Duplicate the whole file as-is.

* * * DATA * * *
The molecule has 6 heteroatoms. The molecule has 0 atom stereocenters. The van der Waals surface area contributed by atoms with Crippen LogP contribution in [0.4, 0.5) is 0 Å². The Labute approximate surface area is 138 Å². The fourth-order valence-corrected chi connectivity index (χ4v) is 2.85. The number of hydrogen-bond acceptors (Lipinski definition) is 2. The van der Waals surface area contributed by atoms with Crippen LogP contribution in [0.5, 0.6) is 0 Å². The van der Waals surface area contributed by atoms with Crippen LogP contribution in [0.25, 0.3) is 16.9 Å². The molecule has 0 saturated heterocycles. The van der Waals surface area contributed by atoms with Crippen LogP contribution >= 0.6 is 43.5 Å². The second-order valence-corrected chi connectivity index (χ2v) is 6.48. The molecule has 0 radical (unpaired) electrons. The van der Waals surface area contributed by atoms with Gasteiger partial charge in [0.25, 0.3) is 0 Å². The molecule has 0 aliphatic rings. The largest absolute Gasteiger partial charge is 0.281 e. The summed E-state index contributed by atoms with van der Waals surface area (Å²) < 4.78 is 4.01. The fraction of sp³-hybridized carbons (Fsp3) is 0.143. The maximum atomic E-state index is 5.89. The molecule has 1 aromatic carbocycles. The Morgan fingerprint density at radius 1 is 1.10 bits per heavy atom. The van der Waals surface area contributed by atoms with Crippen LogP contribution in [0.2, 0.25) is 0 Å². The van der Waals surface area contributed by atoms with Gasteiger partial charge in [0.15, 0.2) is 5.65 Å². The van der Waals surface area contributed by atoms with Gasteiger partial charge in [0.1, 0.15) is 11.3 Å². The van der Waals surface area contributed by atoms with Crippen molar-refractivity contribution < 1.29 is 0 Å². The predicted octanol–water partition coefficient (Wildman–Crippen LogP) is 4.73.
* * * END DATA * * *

The molecule has 6 heteroatoms. The molecule has 0 atom stereocenters. The van der Waals surface area contributed by atoms with Crippen LogP contribution in [0.4, 0.5) is 0 Å². The Labute approximate surface area is 138 Å². The fourth-order valence-corrected chi connectivity index (χ4v) is 2.85. The number of hydrogen-bond acceptors (Lipinski definition) is 2. The van der Waals surface area contributed by atoms with Crippen LogP contribution in [0.5, 0.6) is 0 Å². The van der Waals surface area contributed by atoms with Crippen LogP contribution in [0.25, 0.3) is 16.9 Å². The molecule has 0 saturated heterocycles. The van der Waals surface area contributed by atoms with Crippen LogP contribution >= 0.6 is 43.5 Å². The second-order valence-corrected chi connectivity index (χ2v) is 6.48. The molecule has 0 radical (unpaired) electrons. The van der Waals surface area contributed by atoms with Gasteiger partial charge in [0.25, 0.3) is 0 Å². The molecule has 0 aliphatic rings. The largest absolute Gasteiger partial charge is 0.281 e. The summed E-state index contributed by atoms with van der Waals surface area (Å²) < 4.78 is 4.01. The fraction of sp³-hybridized carbons (Fsp3) is 0.143. The maximum atomic E-state index is 5.89. The molecule has 1 aromatic carbocycles. The Morgan fingerprint density at radius 1 is 1.10 bits per heavy atom. The van der Waals surface area contributed by atoms with Crippen LogP contribution in [0.2, 0.25) is 0 Å². The van der Waals surface area contributed by atoms with Gasteiger partial charge in [0.15, 0.2) is 5.65 Å². The van der Waals surface area contributed by atoms with Gasteiger partial charge in [0.1, 0.15) is 11.3 Å². The van der Waals surface area contributed by atoms with Crippen molar-refractivity contribution < 1.29 is 0 Å². The predicted octanol–water partition coefficient (Wildman–Crippen LogP) is 4.73.